Top Five Florida Gators Football Rivalries: No. 3 LSU

This is the second in a five-part series. Click to read part one and two.

It’s time to examine the third biggest rival for to the Florida Gators football program. As always, these are based off my own opinions, and are sure to elicit some emotion from Gator fans – no matter who you think is the biggest rival. Third man up …

No 3. LSU

To be honest with you, I had no beef with LSU for a long time. Yes they played the Gators, but growing up, they didn’t really pose much of a threat (save for 1997). Then came the arrival of Nick Saban. And next Les Miles. And then, most importantly, I lived there.

From 2010 through most of 2011, I called New Orleans home. While I definitely made lifelong friends and some great memories in Louisiana, I also received a first class education in Tiger fans. By and large most LSU fans possess a unique ability to burrow into that one spot under your skin that so rattles you, and it just makes you want to beat the living hell out of their team on the field. And as much as it got to me some days, there is a deep level of respect in my saying that. The friends I made there are among the most dedicated fans of college football I’ve ever seen (including a group that, collectively, has not missed an LSU game – ANY game – since the 1980s and 90s, and one who leads assorted “Morally Bankrupt” tailgaters parades).

Folks, if you’ve not been to Baton Rouge, plan a trip NOW. I promise it will be one of the best (win or lose) of your life. The people are crazy (but fun); the food (especially at The Chimes with their world famous fried heavenly goodness that are boudain balls) is delicious (and will take years off your life – but who cares?!); the friends you make will last you a lifetime; the tailgating is indescribably amazing; and the drinks flow just a trickle less than Niagara Falls.

And the shirts from a certain writer of this very piece aren’t bad either …

Maybe it’s the noise in Death Valley; maybe it’s the classless chants (NSFW) that women and children need not be present for (and even make men like me raise an eyebrow); maybe it’s the “jump pass” heard round the world from 2006; maybe it’s the “Phone Gate” with Tim Tebow in the “five for five on fourth down” game in 2007; or maybe it’s the rating GQ Magazine gave them in 2011 – but Tiger fans’ passion for their team and hatred of anyone/everyone else  is something for which they are unapologetically rabid (and by their own admission, frequently be over the top).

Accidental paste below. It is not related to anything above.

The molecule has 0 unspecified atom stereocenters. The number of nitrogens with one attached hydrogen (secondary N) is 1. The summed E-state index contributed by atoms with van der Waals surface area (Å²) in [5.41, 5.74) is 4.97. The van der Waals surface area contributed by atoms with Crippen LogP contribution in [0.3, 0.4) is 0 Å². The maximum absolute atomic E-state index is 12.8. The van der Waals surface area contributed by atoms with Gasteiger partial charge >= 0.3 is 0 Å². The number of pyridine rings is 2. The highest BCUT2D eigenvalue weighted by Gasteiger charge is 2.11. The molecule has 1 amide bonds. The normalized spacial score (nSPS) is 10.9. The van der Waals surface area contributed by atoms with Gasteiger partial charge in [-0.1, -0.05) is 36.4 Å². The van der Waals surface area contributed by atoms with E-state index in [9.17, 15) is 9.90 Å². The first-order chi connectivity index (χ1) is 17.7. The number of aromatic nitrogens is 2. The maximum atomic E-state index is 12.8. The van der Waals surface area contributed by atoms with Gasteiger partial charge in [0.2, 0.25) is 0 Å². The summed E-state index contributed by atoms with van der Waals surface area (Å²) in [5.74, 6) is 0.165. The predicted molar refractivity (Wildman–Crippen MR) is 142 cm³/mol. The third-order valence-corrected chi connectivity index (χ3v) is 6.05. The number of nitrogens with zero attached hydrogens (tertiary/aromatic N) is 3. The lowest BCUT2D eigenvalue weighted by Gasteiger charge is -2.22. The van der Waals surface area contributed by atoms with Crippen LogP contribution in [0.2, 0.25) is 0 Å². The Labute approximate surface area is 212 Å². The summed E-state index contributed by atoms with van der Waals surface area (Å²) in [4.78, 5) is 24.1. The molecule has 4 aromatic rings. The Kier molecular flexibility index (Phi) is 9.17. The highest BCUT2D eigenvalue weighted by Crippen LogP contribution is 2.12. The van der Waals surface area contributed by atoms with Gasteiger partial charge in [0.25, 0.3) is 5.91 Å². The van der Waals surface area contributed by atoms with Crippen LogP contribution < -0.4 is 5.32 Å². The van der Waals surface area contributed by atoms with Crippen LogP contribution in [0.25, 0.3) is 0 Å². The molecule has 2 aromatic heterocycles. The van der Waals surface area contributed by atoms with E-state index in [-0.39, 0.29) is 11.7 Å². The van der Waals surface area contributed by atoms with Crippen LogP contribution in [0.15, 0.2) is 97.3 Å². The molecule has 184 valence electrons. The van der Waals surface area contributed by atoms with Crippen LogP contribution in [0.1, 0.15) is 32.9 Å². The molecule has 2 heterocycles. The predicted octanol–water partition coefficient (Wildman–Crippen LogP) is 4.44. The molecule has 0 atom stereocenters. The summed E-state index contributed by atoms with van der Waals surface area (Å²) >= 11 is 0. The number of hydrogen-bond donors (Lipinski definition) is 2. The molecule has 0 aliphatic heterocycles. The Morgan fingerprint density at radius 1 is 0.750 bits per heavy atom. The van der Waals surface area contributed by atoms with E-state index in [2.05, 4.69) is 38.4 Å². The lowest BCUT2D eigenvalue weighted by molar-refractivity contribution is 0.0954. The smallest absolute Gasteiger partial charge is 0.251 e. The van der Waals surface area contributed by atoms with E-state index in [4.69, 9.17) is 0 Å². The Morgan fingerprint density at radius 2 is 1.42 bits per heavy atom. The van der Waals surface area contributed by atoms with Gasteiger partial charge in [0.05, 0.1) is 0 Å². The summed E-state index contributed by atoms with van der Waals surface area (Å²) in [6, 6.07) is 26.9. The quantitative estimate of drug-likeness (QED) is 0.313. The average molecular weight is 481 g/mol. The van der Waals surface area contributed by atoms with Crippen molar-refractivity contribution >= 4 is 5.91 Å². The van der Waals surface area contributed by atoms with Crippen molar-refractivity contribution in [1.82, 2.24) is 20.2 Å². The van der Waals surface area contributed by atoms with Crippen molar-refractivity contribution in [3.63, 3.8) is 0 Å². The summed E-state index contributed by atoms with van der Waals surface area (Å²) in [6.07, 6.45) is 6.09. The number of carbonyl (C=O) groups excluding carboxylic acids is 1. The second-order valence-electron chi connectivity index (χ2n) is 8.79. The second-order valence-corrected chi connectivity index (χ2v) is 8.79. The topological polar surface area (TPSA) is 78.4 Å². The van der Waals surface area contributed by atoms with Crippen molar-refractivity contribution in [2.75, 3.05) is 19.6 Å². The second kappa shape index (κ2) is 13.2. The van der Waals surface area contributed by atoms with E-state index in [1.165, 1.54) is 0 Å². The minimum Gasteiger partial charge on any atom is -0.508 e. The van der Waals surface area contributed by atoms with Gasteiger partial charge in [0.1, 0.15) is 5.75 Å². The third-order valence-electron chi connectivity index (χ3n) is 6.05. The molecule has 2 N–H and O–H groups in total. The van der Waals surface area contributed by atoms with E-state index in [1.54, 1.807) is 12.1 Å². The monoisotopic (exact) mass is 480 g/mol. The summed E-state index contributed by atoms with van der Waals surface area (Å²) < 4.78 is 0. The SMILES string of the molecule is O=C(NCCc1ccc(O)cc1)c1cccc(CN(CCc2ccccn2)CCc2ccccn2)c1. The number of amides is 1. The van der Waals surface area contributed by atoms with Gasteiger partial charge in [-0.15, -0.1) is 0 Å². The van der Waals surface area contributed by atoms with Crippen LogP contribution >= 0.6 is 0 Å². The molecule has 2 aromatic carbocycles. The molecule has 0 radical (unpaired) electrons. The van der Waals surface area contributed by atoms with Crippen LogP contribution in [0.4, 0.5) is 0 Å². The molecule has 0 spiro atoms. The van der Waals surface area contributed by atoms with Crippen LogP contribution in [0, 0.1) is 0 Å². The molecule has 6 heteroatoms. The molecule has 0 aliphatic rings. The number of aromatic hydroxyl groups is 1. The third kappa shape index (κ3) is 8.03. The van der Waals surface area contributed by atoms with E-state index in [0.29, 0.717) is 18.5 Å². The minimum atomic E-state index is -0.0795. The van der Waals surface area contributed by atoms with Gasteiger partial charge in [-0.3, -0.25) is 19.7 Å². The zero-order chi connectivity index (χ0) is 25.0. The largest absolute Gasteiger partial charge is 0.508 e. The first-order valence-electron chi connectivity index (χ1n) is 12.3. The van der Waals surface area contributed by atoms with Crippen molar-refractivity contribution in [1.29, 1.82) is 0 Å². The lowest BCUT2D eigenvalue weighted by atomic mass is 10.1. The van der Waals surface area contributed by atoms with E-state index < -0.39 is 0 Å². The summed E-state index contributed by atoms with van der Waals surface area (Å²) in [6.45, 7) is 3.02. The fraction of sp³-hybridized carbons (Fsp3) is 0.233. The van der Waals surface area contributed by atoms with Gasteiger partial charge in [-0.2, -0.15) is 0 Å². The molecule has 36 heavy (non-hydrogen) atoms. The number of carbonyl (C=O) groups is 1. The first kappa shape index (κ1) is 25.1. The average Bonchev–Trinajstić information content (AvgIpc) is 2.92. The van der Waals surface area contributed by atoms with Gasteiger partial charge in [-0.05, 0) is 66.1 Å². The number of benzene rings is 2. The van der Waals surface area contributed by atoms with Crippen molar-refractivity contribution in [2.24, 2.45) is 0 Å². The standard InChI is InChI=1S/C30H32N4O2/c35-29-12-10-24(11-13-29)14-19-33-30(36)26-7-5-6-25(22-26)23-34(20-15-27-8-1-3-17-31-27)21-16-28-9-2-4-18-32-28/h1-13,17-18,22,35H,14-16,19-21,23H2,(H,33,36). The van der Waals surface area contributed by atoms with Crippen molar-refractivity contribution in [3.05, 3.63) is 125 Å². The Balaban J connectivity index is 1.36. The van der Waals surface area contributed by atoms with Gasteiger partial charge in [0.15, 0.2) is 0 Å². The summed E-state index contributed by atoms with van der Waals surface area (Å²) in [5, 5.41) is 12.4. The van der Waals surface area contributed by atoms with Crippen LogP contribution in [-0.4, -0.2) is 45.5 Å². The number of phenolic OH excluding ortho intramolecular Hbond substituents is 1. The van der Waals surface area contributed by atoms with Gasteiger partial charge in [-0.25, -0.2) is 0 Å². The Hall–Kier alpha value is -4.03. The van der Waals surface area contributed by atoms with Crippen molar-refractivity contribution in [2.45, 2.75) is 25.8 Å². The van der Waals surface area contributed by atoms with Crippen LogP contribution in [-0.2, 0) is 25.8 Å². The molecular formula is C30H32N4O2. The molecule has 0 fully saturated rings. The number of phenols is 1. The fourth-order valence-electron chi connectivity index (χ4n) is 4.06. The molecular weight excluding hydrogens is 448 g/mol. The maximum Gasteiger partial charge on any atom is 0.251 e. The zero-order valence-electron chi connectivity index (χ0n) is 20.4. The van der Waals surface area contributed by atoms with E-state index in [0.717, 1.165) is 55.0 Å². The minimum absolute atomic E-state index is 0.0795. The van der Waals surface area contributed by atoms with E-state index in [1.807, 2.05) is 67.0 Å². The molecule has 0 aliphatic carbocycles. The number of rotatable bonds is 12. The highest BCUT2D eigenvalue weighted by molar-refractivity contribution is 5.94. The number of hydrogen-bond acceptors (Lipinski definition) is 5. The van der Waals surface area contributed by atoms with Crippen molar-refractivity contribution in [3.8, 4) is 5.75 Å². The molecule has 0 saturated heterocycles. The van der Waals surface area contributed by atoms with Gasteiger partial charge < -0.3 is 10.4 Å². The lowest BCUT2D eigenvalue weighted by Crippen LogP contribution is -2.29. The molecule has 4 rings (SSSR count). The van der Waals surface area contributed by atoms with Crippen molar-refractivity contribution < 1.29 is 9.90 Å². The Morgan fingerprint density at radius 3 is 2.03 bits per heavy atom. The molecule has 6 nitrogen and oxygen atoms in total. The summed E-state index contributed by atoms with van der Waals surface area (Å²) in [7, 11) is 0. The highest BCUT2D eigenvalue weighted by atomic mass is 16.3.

This is the most passionate, arguably the most enthusiastic, and most deeply loyal-to-a-fault fan base in the country. Rain, shine, thick, thin, championship or not: LSU fans support their team, and aren’t afraid to show it wherever they are.

I deeply respect them for that, but when it comes to playing the Gators I want this one badly. It may not be the oldest rivalry in the SEC (only being an annual affair since 1971), but it is heated – and one that respects the greatness of the both sides. It is a rivalry that is usually hard-fought on the field (rarely to a high score), and causes many “what-if’s” after what is sometimes a painful slug-fest of a loss. It’s also a rivalry that frequently has championship implications. In total, the Gators and Tigers have combined to win five national championships and eleven SEC titles over the past two decades.

LSU, year in and year out, is one of the most talented teams in college football. Solid recruiting, quality development of players, and NFL draft potential all contribute to consistent 9-10 win seasons in Baton Rouge. So it’s not a revelation to say that facing LSU (even while playing them at home this season) will be daunting.